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CAFA Law Blog Information, cases and insights regarding the Class Action Fairness Act of 2005

Defendant’s Second Notice of Removal Timely and Proper due to Relevant Change in Circumstances caused by Supreme Court’s Decision in Standard Fire

Posted in Case Summaries, Wage and Hour

Taylor v. Cox Communications California, LLC, 2016 WL 7422717 (9th Cir. Dec. 23, 2016).

The Ninth Circuit affirmed the District Court’s order denying the plaintiff’s motion to remand, finding that the defendant’s second notice of removal was timely and proper, particularly when the plaintiff did not provide the defendant with any “other paper” necessary to trigger CAFA’s 30-day period for removing the case to the federal court.

The plaintiff was a field technician for the defendant employer. He brought a class action alleging that the defendant systematically underpaid its employees who travelled to customers’ residences to install and repair TV and internet services, in violation of the California Labor Code.

The defendant filed notices of removal on two separate occasions in an effort to have the case removed to federal court, pursuant to CAFA. After the District Court granted the plaintiff’s motion to remand following the first notice of removal, the Defendant filed a second notice of removal three years later.  The plaintiff again filed a motion to remand, arguing that the defendant had no basis to justify a successive removal petition and that the defendant’s second notice of removal was untimely because it fell outside of one of CAFA’s 30-day filing windows.  This time, the District Court denied the plaintiff’s motion to remand and the plaintiff appealed to the Ninth Circuit.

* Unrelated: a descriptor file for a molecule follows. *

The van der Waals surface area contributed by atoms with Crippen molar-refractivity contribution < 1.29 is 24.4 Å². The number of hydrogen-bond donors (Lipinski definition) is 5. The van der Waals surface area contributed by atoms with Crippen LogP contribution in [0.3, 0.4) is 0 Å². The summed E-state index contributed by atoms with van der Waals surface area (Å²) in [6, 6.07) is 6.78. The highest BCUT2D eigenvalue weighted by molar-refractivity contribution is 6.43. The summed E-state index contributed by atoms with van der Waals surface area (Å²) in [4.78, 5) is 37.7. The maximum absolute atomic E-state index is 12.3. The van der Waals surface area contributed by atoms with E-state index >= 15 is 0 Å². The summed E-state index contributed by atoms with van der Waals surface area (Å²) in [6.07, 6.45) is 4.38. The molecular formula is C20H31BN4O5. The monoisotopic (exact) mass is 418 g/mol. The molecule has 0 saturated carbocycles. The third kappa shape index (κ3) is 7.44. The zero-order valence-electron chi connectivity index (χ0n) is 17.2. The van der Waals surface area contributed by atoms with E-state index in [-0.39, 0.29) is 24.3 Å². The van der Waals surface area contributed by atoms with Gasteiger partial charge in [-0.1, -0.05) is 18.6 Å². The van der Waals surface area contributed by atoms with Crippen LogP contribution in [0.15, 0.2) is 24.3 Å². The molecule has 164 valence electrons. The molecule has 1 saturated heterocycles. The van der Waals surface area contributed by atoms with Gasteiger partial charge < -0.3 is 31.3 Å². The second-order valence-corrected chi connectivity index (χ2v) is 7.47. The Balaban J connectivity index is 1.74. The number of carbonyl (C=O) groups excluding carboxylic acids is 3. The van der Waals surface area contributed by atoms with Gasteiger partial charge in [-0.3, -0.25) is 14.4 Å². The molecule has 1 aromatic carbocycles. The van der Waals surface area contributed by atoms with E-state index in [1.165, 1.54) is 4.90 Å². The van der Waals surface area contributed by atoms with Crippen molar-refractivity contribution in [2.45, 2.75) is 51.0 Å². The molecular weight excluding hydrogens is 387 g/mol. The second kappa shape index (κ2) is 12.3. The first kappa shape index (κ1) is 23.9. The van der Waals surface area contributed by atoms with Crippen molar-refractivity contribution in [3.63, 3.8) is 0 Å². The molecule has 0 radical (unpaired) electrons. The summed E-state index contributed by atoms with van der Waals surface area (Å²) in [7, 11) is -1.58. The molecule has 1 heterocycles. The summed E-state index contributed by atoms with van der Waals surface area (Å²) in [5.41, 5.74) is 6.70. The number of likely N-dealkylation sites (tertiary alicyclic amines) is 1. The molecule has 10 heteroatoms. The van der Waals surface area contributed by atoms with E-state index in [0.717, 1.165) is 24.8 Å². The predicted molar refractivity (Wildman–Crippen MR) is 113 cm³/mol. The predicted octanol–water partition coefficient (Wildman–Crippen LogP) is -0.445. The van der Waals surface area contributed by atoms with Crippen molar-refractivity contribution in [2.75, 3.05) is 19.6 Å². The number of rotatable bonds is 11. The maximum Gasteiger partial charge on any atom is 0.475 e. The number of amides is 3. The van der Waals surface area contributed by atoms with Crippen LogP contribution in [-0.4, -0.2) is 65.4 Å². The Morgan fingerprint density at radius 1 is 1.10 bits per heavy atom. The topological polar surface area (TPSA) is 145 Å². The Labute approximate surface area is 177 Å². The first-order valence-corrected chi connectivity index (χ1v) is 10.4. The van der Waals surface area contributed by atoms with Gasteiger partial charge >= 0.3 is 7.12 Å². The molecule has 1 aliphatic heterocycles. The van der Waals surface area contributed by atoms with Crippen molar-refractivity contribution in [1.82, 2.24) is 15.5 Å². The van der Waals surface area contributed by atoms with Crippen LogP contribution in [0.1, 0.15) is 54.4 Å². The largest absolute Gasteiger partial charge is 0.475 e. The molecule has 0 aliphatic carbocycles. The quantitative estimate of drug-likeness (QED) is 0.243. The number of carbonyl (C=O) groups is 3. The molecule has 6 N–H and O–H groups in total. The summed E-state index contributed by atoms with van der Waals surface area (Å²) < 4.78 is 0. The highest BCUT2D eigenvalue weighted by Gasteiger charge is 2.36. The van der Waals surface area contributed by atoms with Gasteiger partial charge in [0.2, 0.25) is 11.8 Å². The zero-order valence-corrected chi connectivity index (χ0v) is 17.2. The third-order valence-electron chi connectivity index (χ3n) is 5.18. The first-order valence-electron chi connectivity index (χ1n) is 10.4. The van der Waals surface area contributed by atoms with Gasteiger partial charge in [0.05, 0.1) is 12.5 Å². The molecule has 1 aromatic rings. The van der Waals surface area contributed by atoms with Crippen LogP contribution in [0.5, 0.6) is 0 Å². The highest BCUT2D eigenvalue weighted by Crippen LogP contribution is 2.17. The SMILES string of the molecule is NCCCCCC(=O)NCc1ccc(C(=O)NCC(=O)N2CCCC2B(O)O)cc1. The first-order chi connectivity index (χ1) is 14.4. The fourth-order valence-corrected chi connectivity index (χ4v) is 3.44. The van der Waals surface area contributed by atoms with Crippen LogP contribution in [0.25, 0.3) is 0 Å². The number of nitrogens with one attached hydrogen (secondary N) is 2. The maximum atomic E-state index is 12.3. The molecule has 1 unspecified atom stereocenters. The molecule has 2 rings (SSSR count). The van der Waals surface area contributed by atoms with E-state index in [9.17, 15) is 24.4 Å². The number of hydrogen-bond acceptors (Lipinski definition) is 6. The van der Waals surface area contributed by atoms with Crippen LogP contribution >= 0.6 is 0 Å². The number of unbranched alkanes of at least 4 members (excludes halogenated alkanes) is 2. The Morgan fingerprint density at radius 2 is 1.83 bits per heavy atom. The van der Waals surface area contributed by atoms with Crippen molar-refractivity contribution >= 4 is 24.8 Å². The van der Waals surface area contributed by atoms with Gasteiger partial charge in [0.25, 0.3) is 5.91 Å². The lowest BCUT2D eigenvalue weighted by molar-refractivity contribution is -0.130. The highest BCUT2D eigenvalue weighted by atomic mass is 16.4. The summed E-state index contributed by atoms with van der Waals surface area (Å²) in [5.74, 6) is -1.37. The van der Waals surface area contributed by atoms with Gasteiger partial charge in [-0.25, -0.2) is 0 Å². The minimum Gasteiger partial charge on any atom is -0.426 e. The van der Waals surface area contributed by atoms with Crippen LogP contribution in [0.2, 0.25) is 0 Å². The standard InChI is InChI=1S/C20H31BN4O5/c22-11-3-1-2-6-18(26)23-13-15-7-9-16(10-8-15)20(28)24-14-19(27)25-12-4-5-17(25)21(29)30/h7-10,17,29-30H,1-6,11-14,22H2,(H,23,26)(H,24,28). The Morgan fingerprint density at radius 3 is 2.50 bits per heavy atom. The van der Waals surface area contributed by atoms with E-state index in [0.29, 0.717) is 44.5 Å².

With regard to the plaintiff’s first argument, the Ninth Circuit held that the defendant’s second notice of removal was permissible given that there had been a relevant “change of circumstances” in the three years that had passed since their first notice of removal was filed. The Ninth Circuit remarked that because the first remand was on grounds that subsequently became incorrect due to the Supreme Court’s decision in Standard Fire Insurance Company v. Knowles, 133 S. Ct. 1345 (2013) and the Ninth Circuit’s own decision in Rodriguez v. AT&T Mobility Services, LLC, 728 F.3d 975 (9th Cir. 2013) that the successive notice of removal was permissible.  (Editor’s Note: see CAFA Law Blog analysis of Knowles posted on April 12, 2013;  see also, CAFA Law Blog analysis of Rodriguez posted on August 14, 2014).

The plaintiff also argued that the defendant’s second notice of removal was untimely because it fell outside of one of CAFA’s 30-day filing windows. The Ninth Circuit noted that a case may be removed at any time under CAFA, provided that neither of the two 30-day periods under §§ 1446(b)(1) and 1446(b)(3) has been triggered. The Court observed that both parties admitted that the first 30-day time period was never triggered, as neither the initial complaint nor the first amended complaint revealed on its face the facts necessary for federal court jurisdiction under CAFA.  

The Ninth Circuit further stated that the plaintiff never provided the defendant with the “other paper” sufficient to trigger the second 30-day time period. The plaintiff argued that the plaintiff’s deposition, in combination with the other evidence in the record was sufficient to start the 30-day clock. However, the court noted that here, the defendant’s first notice of removal alleged certain figures that were supported only by an unsworn declaration of another employee, which provided no support for the defendant to assume that class members worked four shifts per week or 50 weeks per year.  The Court further found that the plaintiff’s subsequent deposition testimony provided insufficient additional information to cure the defects in the initial removal.

Thus, the Court concluded that because the information already contained in the record was insufficient to establish an amount-in-controversy exceeding $5 million, the second 30-day time period was not triggered and the defendant was free to remove at any time after the “change in circumstances.”

The Ninth Circuit also ruled that the plaintiff did not independently contest that the amount-in-controversy exceeded $5 million, nor did he contest any of the other jurisdictional requirements for removal under CAFA. Accordingly, the Ninth Circuit affirmed the judgment of the District Court.

Melissa Broussard